US20210070230A1 - Method and system for securing an object - Google Patents

Method and system for securing an object Download PDF

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Publication number
US20210070230A1
US20210070230A1 US16/565,240 US201916565240A US2021070230A1 US 20210070230 A1 US20210070230 A1 US 20210070230A1 US 201916565240 A US201916565240 A US 201916565240A US 2021070230 A1 US2021070230 A1 US 2021070230A1
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region
securing devices
extend
vehicle
processors
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US16/565,240
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Carter Jeffrey HURD
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Honda Motor Co Ltd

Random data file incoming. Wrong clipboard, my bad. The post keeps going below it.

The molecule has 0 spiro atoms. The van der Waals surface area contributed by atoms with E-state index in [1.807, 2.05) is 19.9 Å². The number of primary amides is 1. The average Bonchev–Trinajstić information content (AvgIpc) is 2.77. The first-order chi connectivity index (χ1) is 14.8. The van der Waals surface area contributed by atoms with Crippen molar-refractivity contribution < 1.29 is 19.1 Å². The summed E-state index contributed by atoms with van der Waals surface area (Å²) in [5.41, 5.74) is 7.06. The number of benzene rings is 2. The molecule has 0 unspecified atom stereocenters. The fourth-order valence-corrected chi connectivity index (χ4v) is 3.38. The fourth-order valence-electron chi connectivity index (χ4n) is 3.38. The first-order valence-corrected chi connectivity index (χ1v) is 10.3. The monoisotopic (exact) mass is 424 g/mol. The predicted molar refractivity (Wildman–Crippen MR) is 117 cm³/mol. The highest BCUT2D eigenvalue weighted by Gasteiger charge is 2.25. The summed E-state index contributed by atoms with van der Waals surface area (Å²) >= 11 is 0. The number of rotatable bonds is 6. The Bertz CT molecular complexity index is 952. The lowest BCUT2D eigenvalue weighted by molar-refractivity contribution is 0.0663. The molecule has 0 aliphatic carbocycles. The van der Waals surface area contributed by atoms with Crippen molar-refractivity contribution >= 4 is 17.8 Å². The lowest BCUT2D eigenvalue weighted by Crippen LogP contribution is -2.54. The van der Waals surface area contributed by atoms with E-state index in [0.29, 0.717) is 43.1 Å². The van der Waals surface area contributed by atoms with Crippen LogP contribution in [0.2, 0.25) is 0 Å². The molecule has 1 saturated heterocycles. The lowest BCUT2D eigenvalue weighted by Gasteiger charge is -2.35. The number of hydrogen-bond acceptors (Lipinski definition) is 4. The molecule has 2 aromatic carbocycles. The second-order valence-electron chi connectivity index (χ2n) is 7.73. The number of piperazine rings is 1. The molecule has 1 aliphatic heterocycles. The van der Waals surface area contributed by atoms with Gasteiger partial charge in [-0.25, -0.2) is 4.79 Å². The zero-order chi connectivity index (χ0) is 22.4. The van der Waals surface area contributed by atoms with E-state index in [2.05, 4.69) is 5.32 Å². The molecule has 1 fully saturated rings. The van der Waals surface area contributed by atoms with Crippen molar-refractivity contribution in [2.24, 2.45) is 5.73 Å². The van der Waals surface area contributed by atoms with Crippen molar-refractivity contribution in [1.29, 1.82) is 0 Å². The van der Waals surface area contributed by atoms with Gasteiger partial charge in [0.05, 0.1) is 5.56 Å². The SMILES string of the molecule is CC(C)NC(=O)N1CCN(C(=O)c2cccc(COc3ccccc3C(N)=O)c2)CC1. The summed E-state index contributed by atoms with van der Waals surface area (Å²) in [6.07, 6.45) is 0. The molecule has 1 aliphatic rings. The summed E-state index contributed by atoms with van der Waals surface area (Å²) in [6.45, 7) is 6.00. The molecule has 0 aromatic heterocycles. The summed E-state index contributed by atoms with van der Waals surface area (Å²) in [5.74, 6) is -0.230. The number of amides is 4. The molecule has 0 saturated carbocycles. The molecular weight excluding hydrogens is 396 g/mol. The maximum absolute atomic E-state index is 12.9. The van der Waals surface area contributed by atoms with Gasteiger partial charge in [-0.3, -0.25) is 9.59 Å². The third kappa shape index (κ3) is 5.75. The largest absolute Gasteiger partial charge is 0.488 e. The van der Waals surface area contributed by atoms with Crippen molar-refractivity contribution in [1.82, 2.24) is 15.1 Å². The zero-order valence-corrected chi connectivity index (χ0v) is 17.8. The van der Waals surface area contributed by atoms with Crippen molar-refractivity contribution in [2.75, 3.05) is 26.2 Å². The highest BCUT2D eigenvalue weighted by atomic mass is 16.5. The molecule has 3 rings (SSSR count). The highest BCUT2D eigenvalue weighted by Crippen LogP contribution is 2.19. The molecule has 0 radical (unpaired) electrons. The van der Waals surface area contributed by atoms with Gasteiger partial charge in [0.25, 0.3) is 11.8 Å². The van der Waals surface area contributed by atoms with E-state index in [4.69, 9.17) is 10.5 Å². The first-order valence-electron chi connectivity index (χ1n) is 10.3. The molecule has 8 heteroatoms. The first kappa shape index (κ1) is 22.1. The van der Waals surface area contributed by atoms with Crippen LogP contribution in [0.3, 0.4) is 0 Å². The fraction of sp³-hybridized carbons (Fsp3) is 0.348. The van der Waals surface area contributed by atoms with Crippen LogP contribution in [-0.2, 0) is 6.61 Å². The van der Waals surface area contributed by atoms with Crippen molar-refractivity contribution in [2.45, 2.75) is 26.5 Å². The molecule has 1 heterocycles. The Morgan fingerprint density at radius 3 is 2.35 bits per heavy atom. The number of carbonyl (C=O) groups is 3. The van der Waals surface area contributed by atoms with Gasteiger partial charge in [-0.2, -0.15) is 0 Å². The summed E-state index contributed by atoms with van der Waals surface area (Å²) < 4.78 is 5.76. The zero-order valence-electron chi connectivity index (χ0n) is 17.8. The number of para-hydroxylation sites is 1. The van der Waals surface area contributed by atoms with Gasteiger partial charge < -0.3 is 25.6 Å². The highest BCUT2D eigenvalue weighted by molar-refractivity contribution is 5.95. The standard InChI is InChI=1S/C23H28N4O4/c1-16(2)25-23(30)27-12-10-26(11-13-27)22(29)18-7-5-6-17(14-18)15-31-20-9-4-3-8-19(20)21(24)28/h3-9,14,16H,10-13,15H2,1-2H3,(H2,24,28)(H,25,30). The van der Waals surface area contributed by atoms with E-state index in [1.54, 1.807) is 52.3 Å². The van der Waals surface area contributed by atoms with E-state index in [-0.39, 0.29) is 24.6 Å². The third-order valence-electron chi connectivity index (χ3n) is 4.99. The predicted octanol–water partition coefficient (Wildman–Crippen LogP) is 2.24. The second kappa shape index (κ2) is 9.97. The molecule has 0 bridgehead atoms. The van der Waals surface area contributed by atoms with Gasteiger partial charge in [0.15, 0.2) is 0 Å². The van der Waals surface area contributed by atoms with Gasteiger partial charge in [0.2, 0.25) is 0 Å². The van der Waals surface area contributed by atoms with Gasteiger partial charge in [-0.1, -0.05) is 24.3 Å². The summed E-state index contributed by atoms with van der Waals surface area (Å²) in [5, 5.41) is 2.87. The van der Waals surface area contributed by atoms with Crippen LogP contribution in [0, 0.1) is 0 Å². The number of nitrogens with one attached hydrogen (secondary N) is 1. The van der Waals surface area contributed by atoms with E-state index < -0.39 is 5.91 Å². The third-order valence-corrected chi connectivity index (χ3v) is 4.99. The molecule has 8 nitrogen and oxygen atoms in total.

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Honda Motor Co Ltd
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    • BPERFORMING OPERATIONS; TRANSPORTING
    • B60VEHICLES IN GENERAL
    • B60RVEHICLES, VEHICLE FITTINGS, OR VEHICLE PARTS, NOT OTHERWISE PROVIDED FOR
    • B60R7/00Stowing or holding appliances inside vehicle primarily intended for personal property smaller than suit-cases, e.g. travelling articles, or maps
    • B60R7/08Disposition of racks, clips, holders, containers or the like for supporting specific articles
    • BPERFORMING OPERATIONS; TRANSPORTING
    • B60VEHICLES IN GENERAL
    • B60RVEHICLES, VEHICLE FITTINGS, OR VEHICLE PARTS, NOT OTHERWISE PROVIDED FOR
    • B60R7/00Stowing or holding appliances inside vehicle primarily intended for personal property smaller than suit-cases, e.g. travelling articles, or maps